Eating Right in the Renaissance

By Ken Albala | Go to book overview

Introduction

It would be almost impossible for a person living today to escape the influence of nutritional science. A vast array of dietary guidelines is promulgated through every media and on every item of packaged food. Whether or not these rules are followed, the terms of the discussion are all too familiar: calories, saturated fat, vitamins and minerals, cholesterol. We all know that many of us are intensely diet and health conscious. It would probably come as a surprise, though, to learn that five hundred years ago literate Europeans were equally obsessed with eating right. Then, as now, a veritable industry of experts churned out diet books for an eager and concerned public. From the 1470s to 1650 there was an immense outpouring of dietary literature from printing presses in Italy, then issuing from France, England, Germany, the Netherlands, Spain, and as far afield as Transylvania. Nutrition guides were consistent best-sellers. About one hundred titles in dozens of editions, revisions, and translations plainly attest to the topic's popularity. Some dietary works were tiny handbooks written in the vernacular for a lay audience, others were massive Latin tomes clearly intended for practicing physicians or scholarly dilettantes. The authors of these books may have been physicians, philosophers, poets, or even politicians. Anyone with an interest in food appears to have felt qualified to pen his own nutritional guide. This book examines these dietary works in detail and offers a view of what it meant to eat well and be healthy in the Renaissance.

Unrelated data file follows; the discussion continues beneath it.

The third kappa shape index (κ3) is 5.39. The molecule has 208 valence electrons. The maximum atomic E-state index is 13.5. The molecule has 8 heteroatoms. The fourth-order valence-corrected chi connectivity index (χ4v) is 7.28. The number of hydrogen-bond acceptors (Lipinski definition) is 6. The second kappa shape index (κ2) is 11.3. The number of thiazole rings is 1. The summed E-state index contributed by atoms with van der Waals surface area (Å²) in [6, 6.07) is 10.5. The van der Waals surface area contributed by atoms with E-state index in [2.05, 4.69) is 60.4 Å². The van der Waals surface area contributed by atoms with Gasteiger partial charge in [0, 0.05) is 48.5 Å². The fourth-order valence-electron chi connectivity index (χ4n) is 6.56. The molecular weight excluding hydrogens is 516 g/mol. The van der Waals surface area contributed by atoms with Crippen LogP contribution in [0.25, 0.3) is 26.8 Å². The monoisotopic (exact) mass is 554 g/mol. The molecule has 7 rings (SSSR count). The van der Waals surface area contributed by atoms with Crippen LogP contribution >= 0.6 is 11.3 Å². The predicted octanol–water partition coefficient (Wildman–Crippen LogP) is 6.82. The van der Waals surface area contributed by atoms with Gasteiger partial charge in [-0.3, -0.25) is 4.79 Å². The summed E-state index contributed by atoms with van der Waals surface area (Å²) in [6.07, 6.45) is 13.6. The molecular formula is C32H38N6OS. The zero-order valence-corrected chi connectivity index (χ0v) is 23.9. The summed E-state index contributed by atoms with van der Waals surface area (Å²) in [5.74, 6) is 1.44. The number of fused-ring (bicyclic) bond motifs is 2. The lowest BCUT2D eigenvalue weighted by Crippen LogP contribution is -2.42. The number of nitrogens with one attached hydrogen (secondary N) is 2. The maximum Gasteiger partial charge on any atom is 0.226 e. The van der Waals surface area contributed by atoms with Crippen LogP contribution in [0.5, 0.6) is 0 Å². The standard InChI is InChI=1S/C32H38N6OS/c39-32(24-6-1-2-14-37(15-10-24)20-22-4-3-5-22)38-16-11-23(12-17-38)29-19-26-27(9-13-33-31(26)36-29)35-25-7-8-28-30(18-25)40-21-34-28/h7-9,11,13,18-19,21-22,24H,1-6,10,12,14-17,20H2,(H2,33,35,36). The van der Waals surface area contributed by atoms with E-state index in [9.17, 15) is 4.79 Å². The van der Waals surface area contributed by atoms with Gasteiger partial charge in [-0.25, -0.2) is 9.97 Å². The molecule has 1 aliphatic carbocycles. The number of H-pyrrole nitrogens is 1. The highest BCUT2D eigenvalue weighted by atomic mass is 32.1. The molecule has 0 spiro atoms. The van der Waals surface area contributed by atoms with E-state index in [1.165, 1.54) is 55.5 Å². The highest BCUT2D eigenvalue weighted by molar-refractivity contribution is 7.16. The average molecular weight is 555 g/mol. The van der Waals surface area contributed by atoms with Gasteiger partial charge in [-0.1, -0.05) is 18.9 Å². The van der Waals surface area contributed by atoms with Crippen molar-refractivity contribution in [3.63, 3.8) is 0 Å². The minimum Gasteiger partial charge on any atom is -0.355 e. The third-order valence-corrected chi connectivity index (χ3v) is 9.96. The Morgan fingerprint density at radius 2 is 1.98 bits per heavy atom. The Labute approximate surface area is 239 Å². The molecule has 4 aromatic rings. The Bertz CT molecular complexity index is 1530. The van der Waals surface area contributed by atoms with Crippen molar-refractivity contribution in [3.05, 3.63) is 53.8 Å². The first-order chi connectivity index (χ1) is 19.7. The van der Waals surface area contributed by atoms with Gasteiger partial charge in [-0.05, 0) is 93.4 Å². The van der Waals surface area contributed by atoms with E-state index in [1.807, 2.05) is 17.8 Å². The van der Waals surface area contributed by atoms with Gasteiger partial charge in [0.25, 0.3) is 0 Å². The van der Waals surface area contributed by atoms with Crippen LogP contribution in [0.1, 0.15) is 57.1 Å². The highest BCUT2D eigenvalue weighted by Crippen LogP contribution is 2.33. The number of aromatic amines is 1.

This book also focuses on the major differences among dietary au-

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Eating Right in the Renaissance
Table of contents

Table of contents

  • California Studies in Food and Culture *
  • Title Page *
  • Contents *
  • Acknowledgments vii
  • Note on Spelling ix
  • Introduction 1
  • Chapter 1 - Overview of the Genre 14
  • Chapter 2 - Humors, Digestion, and the Physiology of Nutrition 48
  • Chapter 3 - Qualities, Substance, and Virtues 78
  • Chapter 4 - External Factors 115
  • Chapter 5 - Food and the Individual 163
  • Chapter 6 - Food and Class 184
  • Chapter 7 - Food and Nation 217
  • Chapter 8 - Medicine and Cuisine 241
  • Postscript - The End of a Genre and Its Legacy 284
  • Bibliography 295
  • Index 309
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